Bracket Predictor: National title pick

Bracket Predictor envisions a Butler-Kentucky title game. US Presswire

An annual tradition, we're again walking through the brackets with Bracket Predictor. We take full responsibility, however, for interpreting his endorsements. While the predictions are the stone-cold serious work of our Insider's robo-prognosticator, we decided to dress up the answers with a little human warmth.

You have to feel bad for the Ohio State Buckeyes.

Consider this situation: A team is clearly the best over the course of the regular season. It's cruising through the season-ending tourney. Then one night, the second-leading scorer has maybe his worst game of the season. His team loses.

But the team isn't Ohio State. It is also the 1995-96 Chicago Bulls, perhaps the best basketball team ever constructed. They went 72-10 in the regular season, were on a playoff roll, but lost Game 4 of the NBA Finals when Scottie Pippen went 4-of-17 from the floor. Against Kentucky on Friday, OSU's William Buford, the Buckeyes' second-leading scorer, went a Pippenesque 2-of-16, and a season in which the Buckeyes were probably the nation's best team was over.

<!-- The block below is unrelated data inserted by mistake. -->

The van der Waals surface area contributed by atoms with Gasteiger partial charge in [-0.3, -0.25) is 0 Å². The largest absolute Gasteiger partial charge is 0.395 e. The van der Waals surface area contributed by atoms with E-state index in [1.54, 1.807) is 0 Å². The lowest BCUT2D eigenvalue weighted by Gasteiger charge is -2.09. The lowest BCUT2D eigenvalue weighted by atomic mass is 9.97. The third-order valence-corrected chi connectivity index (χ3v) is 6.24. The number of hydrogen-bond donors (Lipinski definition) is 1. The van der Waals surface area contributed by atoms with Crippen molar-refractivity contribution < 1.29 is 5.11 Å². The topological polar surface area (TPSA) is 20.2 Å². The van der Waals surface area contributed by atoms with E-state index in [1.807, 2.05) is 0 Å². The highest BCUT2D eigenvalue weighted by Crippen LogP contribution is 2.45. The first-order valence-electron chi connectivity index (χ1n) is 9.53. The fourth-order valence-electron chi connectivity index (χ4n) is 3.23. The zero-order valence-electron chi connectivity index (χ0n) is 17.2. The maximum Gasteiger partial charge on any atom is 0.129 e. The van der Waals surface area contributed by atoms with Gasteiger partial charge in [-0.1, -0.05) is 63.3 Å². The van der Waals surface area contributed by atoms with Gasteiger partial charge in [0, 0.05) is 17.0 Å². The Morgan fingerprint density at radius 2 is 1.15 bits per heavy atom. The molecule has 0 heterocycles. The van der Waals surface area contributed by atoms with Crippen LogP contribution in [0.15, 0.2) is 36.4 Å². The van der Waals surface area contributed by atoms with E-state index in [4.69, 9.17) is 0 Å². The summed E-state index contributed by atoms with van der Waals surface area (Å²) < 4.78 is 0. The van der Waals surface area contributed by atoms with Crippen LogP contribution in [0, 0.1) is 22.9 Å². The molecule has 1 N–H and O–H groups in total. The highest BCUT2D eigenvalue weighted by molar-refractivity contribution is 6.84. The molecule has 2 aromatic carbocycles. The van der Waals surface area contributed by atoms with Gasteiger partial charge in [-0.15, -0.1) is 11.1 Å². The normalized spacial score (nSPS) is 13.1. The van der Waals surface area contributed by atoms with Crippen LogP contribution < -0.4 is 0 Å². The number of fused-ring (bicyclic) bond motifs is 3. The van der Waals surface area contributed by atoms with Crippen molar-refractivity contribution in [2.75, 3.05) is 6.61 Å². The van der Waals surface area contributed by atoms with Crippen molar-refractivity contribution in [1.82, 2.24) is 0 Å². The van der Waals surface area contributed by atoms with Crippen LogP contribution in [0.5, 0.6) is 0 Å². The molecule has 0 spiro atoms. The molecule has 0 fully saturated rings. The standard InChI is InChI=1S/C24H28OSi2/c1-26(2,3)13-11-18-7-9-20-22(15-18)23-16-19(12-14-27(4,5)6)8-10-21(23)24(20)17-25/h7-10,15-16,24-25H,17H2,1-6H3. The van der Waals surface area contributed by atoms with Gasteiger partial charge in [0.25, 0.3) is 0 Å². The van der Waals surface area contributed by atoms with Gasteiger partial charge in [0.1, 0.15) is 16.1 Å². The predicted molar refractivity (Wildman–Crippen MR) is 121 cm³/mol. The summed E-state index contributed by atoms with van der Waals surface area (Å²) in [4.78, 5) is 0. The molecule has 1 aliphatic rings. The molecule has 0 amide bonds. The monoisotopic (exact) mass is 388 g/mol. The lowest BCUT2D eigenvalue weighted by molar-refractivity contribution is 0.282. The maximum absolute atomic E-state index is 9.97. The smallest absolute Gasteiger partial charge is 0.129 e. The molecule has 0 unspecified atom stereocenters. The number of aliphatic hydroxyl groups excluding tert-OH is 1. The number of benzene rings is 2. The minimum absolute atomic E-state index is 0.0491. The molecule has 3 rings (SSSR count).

The Bulls lost the next game, too, before hanging on for the title. It's a good reminder. Whereas the NBA is immune to killing off its best because of a single bad game -- after all, a single game can mean anything -- college hoops is not. It's what makes the NCAA tournament perhaps sport's greatest spectacle, and both the most democratic way to choose a champion, and in some ways, the absolute worst. Congrats on the great season, now enjoy the obstacle course.

This is not to diminish Kentucky, a team grossly under-seeded by the selection committee.

And Wildcats fans are just a year removed from their own random ending: They endured an Ohio State-like exit in 2010 when the Cats shot an unthinkable 4-of-32 on 3-point attempts in a loss to the West Virginia Mountaineers. The tournament is really six one-game tournaments. Anyone can fall -- even Bracket Predictor. His only crime is that he knows too much to be subjected to such randomness. But, with his algorithms intact, we're finally ready to project a champion. We won't miss.